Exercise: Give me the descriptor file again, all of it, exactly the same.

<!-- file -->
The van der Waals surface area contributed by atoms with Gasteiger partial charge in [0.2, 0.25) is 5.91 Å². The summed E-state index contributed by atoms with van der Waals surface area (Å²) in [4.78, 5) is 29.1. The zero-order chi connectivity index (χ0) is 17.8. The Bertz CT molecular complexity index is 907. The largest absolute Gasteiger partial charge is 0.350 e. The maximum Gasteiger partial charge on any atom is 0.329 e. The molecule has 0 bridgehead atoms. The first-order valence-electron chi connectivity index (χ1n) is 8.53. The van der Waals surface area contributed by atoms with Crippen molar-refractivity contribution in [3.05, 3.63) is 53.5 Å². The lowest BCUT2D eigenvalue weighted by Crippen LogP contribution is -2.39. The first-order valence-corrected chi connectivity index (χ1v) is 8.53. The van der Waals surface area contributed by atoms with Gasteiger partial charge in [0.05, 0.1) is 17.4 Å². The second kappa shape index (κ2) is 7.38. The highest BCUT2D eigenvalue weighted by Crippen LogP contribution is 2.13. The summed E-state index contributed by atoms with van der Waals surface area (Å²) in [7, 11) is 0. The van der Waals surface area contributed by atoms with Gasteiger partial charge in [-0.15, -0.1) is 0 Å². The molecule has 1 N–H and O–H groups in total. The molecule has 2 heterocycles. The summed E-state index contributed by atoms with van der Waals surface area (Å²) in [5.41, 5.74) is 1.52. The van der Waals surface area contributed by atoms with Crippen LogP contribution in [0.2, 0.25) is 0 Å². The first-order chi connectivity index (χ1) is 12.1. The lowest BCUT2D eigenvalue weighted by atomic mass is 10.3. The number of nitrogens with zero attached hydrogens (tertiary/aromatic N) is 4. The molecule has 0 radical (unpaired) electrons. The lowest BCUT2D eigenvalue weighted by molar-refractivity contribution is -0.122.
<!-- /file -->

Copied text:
The van der Waals surface area contributed by atoms with Gasteiger partial charge in [0.2, 0.25) is 5.91 Å². The summed E-state index contributed by atoms with van der Waals surface area (Å²) in [4.78, 5) is 29.1. The zero-order chi connectivity index (χ0) is 17.8. The Bertz CT molecular complexity index is 907. The largest absolute Gasteiger partial charge is 0.350 e. The maximum Gasteiger partial charge on any atom is 0.329 e. The molecule has 0 bridgehead atoms. The first-order valence-electron chi connectivity index (χ1n) is 8.53. The van der Waals surface area contributed by atoms with Crippen molar-refractivity contribution in [3.05, 3.63) is 53.5 Å². The lowest BCUT2D eigenvalue weighted by Crippen LogP contribution is -2.39. The first-order valence-corrected chi connectivity index (χ1v) is 8.53. The van der Waals surface area contributed by atoms with Gasteiger partial charge in [0.05, 0.1) is 17.4 Å². The second kappa shape index (κ2) is 7.38. The highest BCUT2D eigenvalue weighted by Crippen LogP contribution is 2.13. The summed E-state index contributed by atoms with van der Waals surface area (Å²) in [7, 11) is 0. The van der Waals surface area contributed by atoms with Gasteiger partial charge in [-0.15, -0.1) is 0 Å². The molecule has 1 N–H and O–H groups in total. The molecule has 2 heterocycles. The summed E-state index contributed by atoms with van der Waals surface area (Å²) in [5.41, 5.74) is 1.52. The van der Waals surface area contributed by atoms with Crippen LogP contribution in [0.2, 0.25) is 0 Å². The first-order chi connectivity index (χ1) is 12.1. The lowest BCUT2D eigenvalue weighted by atomic mass is 10.3. The number of nitrogens with zero attached hydrogens (tertiary/aromatic N) is 4. The molecule has 0 radical (unpaired) electrons. The lowest BCUT2D eigenvalue weighted by molar-refractivity contribution is -0.122.